Veterans found to have 60% more risk of ALS

But scientists unable to explain cause

April 29, 2004|By Jamie Talan | Jamie Talan,NEWSDAY

Harvard scientists have discovered that military veterans who served as far back as World War I had a 60 percent increased risk of dying from the devastating motor neuron disease ALS, although the research does not explain why.

Hints that the disease was somehow linked to young men and women who served in the first Persian Gulf War led scientists to look at the possibility that amyotrophic lateral sclerosis, also called Lou Gehrig's disease, is somehow linked to wartime environments.

Patients with ALS lose their ability to move. They usually die within five years.

"We really need to start paying attention to environmental factors. Right now, it's totally unknown," said Dr. Hiroshi Mitsumoto, director of the Eleanor and Lou Gehrig MDA/ALS Center at Columbia University in Manhattan.

Mitsumoto was part of the scientific team that reported the increased risk in gulf war vets.

In this latest study, reported yesterday during the American Academy of Neurology annual meeting in San Francisco, Marc Weisskopf, a research associate at Harvard School of Public Health, found that men who served in the U.S. military, regardless of the years spent in service, were 60 percent more likely to develop ALS than men who were not in the military.

Weisskopf and his colleagues analyzed information collected during an American Cancer Society prevention study, which began in 1982 and enrolled a million people.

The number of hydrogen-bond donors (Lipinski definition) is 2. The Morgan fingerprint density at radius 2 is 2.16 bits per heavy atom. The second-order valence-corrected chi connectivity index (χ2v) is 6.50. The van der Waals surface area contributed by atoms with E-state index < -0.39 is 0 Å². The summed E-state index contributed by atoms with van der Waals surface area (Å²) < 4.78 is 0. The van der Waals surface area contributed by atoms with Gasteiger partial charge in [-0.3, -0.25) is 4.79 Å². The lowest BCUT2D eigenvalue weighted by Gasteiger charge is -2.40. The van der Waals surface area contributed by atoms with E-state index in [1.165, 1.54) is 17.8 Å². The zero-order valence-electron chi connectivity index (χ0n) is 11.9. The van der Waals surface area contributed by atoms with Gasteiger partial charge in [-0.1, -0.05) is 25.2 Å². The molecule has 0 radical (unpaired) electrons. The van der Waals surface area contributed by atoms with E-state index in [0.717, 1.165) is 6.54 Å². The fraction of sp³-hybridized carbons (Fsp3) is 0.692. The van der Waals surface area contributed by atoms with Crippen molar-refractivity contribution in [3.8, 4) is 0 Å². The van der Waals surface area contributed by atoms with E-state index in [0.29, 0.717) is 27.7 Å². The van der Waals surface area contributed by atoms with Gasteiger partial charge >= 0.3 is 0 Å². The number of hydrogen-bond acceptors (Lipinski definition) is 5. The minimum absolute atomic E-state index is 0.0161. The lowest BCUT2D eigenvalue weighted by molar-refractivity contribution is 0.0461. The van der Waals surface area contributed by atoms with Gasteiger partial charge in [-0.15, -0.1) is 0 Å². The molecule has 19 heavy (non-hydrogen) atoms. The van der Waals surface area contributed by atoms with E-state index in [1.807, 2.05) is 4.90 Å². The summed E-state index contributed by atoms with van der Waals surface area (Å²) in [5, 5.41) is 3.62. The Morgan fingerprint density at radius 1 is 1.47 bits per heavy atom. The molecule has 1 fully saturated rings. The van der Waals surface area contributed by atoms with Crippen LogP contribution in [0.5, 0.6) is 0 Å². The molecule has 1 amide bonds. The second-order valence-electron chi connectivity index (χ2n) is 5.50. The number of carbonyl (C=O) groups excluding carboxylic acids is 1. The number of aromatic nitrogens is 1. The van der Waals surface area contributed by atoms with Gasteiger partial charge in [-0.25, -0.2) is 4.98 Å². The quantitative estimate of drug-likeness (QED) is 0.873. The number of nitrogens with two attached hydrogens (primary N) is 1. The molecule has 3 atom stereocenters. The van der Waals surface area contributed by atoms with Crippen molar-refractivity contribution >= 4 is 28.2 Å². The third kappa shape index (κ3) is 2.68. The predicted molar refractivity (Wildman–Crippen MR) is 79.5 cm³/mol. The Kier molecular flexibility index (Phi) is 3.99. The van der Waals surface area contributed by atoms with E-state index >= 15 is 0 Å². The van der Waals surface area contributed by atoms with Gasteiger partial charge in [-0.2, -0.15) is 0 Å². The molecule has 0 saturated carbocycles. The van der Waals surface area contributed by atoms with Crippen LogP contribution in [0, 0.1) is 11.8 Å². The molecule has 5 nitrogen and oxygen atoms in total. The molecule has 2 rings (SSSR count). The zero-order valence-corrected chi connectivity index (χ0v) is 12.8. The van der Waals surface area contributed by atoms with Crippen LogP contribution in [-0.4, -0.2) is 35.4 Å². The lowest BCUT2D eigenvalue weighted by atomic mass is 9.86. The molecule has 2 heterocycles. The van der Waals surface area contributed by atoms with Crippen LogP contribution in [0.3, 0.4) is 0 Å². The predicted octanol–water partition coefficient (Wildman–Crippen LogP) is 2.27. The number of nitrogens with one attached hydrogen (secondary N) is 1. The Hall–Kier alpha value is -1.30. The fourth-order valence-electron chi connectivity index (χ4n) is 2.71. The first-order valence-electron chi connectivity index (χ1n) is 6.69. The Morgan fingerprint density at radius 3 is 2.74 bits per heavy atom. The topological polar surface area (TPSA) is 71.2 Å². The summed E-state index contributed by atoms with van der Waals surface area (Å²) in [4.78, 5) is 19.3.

They were interested in the men with military service records. Of the 408,000 men, two-thirds had said that they had been in the military and listed the exact years of service.

The investigators used their years of service and the arm of the military in which they served to separate the men into specific war years. The study did not address whether the men had been deployed into combat situations.

In all, there were 280 men who died of ALS and 217 of these men had been in the service, Weisskopf said.

"The increase is real, no matter what war they served in," said the scientist. "More research is needed to confirm this risk, and figure out the causes."

Even with the increased risk, however, the disease is still rare for veterans and nonveterans alike.

Dr. Susan Mather, environmental hazards chief at the Department of Veterans Affairs, called the discovery intriguing but added, "This study to me only raises more questions than it answers."

Mather said the department will sponsor more studies. New research will try to confirm whether veterans truly are more likely to get ALS and if so, why.

The scientists in the study also had information on lifestyle factors, including the routine use of vitamin supplements. They found that vitamin E, an antioxidant that protects against certain kinds of cell death, seemed to lower the risk slightly for these military men and the others in the study.

The government is now tracking ALS cases via registry through the Veterans Administration.

ALS, which attacks nerves that control muscles, affects an estimated 30,000 people in the United States, and about 5,000 new cases are diagnosed annually. One of its most famous victims was baseball great Lou Gehrig, who died of it in 1941 at age 37.

Newsday is a Tribune Publishing newspaper. The Associated Press contributed to this article.

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